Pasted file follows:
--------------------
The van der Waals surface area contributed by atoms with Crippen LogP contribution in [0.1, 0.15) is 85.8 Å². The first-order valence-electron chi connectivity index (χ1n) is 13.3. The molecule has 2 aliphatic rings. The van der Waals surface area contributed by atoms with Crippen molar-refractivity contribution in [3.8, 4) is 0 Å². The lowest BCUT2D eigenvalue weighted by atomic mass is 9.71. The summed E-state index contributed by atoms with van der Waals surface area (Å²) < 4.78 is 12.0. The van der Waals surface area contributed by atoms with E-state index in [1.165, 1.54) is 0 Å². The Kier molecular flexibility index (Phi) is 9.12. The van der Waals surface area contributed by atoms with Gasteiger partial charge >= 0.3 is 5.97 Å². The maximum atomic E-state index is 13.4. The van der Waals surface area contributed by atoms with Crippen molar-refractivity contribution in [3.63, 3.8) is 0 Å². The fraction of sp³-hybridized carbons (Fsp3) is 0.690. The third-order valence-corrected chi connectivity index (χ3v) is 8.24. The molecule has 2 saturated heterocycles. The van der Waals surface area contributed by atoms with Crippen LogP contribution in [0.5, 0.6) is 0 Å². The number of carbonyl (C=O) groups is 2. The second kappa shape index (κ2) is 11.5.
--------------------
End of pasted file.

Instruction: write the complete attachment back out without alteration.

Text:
The van der Waals surface area contributed by atoms with Crippen LogP contribution in [0.1, 0.15) is 85.8 Å². The first-order valence-electron chi connectivity index (χ1n) is 13.3. The molecule has 2 aliphatic rings. The van der Waals surface area contributed by atoms with Crippen molar-refractivity contribution in [3.8, 4) is 0 Å². The lowest BCUT2D eigenvalue weighted by atomic mass is 9.71. The summed E-state index contributed by atoms with van der Waals surface area (Å²) < 4.78 is 12.0. The van der Waals surface area contributed by atoms with E-state index in [1.165, 1.54) is 0 Å². The Kier molecular flexibility index (Phi) is 9.12. The van der Waals surface area contributed by atoms with Gasteiger partial charge >= 0.3 is 5.97 Å². The maximum atomic E-state index is 13.4. The van der Waals surface area contributed by atoms with Crippen molar-refractivity contribution in [3.63, 3.8) is 0 Å². The fraction of sp³-hybridized carbons (Fsp3) is 0.690. The third-order valence-corrected chi connectivity index (χ3v) is 8.24. The molecule has 2 saturated heterocycles. The van der Waals surface area contributed by atoms with Crippen LogP contribution in [0.5, 0.6) is 0 Å². The number of carbonyl (C=O) groups is 2. The second kappa shape index (κ2) is 11.5.